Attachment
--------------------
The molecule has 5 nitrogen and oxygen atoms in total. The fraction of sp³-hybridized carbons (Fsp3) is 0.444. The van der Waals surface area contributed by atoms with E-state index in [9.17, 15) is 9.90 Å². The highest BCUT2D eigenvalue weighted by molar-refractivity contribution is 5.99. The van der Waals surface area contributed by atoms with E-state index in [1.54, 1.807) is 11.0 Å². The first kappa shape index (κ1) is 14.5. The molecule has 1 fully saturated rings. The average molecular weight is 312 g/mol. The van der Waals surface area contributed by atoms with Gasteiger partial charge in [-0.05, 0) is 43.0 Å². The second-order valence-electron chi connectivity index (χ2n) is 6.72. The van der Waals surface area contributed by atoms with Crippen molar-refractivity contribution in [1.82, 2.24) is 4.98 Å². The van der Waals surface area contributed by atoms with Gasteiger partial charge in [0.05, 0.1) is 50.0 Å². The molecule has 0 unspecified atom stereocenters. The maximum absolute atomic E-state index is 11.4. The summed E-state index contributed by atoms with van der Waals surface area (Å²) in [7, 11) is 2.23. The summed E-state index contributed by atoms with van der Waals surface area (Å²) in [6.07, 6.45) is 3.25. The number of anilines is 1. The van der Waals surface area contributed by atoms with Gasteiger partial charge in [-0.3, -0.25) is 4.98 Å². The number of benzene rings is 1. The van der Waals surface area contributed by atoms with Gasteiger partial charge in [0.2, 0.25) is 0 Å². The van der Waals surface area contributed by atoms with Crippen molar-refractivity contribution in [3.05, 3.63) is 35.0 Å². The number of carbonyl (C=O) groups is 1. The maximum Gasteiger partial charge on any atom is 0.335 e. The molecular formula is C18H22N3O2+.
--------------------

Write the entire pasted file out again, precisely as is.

The molecule has 5 nitrogen and oxygen atoms in total. The fraction of sp³-hybridized carbons (Fsp3) is 0.444. The van der Waals surface area contributed by atoms with E-state index in [9.17, 15) is 9.90 Å². The highest BCUT2D eigenvalue weighted by molar-refractivity contribution is 5.99. The van der Waals surface area contributed by atoms with E-state index in [1.54, 1.807) is 11.0 Å². The first kappa shape index (κ1) is 14.5. The molecule has 1 fully saturated rings. The average molecular weight is 312 g/mol. The van der Waals surface area contributed by atoms with Gasteiger partial charge in [-0.05, 0) is 43.0 Å². The second-order valence-electron chi connectivity index (χ2n) is 6.72. The van der Waals surface area contributed by atoms with Crippen molar-refractivity contribution in [1.82, 2.24) is 4.98 Å². The van der Waals surface area contributed by atoms with Gasteiger partial charge in [0.05, 0.1) is 50.0 Å². The molecule has 0 unspecified atom stereocenters. The maximum absolute atomic E-state index is 11.4. The summed E-state index contributed by atoms with van der Waals surface area (Å²) in [7, 11) is 2.23. The summed E-state index contributed by atoms with van der Waals surface area (Å²) in [6.07, 6.45) is 3.25. The number of anilines is 1. The van der Waals surface area contributed by atoms with Gasteiger partial charge in [-0.3, -0.25) is 4.98 Å². The number of benzene rings is 1. The van der Waals surface area contributed by atoms with Gasteiger partial charge in [0.2, 0.25) is 0 Å². The van der Waals surface area contributed by atoms with Crippen molar-refractivity contribution in [3.05, 3.63) is 35.0 Å². The number of carbonyl (C=O) groups is 1. The maximum Gasteiger partial charge on any atom is 0.335 e. The molecular formula is C18H22N3O2+.